Morangup animal science student gets sheepish with research


Chad Averill, Lydia Inglis and Amy Bowden.
Chad Averill, Lydia Inglis and Amy Bowden.

MORANGUP’S Lydia Inglis is one of three Murdoch University animal science students to win scholarships to support honours research into costly issues for Australia’s sheep industry.

The Australian Wool Education Trust (AWET) awarded Ms Inglis, Amy Bowden (Bullaring) and Chad Averill (Hazelmere) $7000 each.

Ms Inglis will investigate the effectiveness of a pain relief treatment for a preventative surgical procedure that helps farmers tackle fly strike, a condition caused by flies that costs the industry more than $173 million because of loss of production and increased management expenses.

“This project has already engaged me in the welfare sector in sheep production and there is continual research that needs to be done,” she said.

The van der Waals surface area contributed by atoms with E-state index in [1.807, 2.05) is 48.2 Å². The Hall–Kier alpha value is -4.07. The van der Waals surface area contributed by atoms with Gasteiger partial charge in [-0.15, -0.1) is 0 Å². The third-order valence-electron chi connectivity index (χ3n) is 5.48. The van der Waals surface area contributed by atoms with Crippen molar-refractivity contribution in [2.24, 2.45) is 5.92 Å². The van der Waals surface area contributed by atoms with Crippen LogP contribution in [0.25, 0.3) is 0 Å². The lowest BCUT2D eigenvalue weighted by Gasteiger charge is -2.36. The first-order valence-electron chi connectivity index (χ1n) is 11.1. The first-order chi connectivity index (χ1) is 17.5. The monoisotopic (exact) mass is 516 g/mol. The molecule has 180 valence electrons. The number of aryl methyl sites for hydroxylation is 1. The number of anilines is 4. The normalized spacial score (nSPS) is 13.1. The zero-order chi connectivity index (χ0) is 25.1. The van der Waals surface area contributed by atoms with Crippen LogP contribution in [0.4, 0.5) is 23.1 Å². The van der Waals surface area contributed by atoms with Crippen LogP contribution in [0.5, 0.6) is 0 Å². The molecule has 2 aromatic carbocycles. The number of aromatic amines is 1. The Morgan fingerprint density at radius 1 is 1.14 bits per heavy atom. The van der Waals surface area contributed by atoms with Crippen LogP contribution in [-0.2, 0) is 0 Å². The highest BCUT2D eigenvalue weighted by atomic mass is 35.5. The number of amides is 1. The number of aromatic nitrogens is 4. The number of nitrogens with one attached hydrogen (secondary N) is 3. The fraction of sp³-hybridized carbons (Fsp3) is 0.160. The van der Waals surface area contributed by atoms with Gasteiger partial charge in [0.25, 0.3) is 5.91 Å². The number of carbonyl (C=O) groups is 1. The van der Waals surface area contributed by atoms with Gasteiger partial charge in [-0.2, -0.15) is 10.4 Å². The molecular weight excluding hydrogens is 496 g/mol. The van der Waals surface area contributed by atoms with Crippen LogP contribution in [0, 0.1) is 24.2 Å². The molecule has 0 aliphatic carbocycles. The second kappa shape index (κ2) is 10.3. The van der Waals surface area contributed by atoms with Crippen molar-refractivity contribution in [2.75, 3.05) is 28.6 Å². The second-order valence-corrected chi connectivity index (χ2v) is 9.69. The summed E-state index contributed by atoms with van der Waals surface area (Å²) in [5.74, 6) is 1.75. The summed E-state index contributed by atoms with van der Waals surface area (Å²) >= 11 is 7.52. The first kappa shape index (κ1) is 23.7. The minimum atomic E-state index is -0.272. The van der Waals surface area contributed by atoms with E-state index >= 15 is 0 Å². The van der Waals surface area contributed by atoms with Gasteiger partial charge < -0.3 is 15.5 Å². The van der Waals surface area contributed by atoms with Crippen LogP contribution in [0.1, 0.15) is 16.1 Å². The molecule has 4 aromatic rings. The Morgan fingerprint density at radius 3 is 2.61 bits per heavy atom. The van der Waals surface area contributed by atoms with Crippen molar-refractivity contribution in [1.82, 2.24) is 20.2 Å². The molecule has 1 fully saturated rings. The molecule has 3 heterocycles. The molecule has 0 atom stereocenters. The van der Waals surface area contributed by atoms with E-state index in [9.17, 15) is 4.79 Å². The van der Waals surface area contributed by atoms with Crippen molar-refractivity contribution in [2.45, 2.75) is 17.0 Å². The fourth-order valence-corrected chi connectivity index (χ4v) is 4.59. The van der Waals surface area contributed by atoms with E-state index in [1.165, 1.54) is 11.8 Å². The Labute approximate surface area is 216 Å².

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“I am passionate about animal welfare in a production context and working towards benefiting our producer and industry.”

Ms Bowden will be investigating the relationship between the number of ewes in a flock, the amount of feed on offer and the cause of death in newborn twin Marino lambs.

Mr Averill will be looking into the most efficient feeing strategies for different types of sheep.

The AWET honours scholarships are for students interested in a career and conducting research in the sheep and wool industry.

The AWET supports 15 honours scholarships each year with half of the $7000 allocated to the student and the balance to the university to fund the students’ honours research.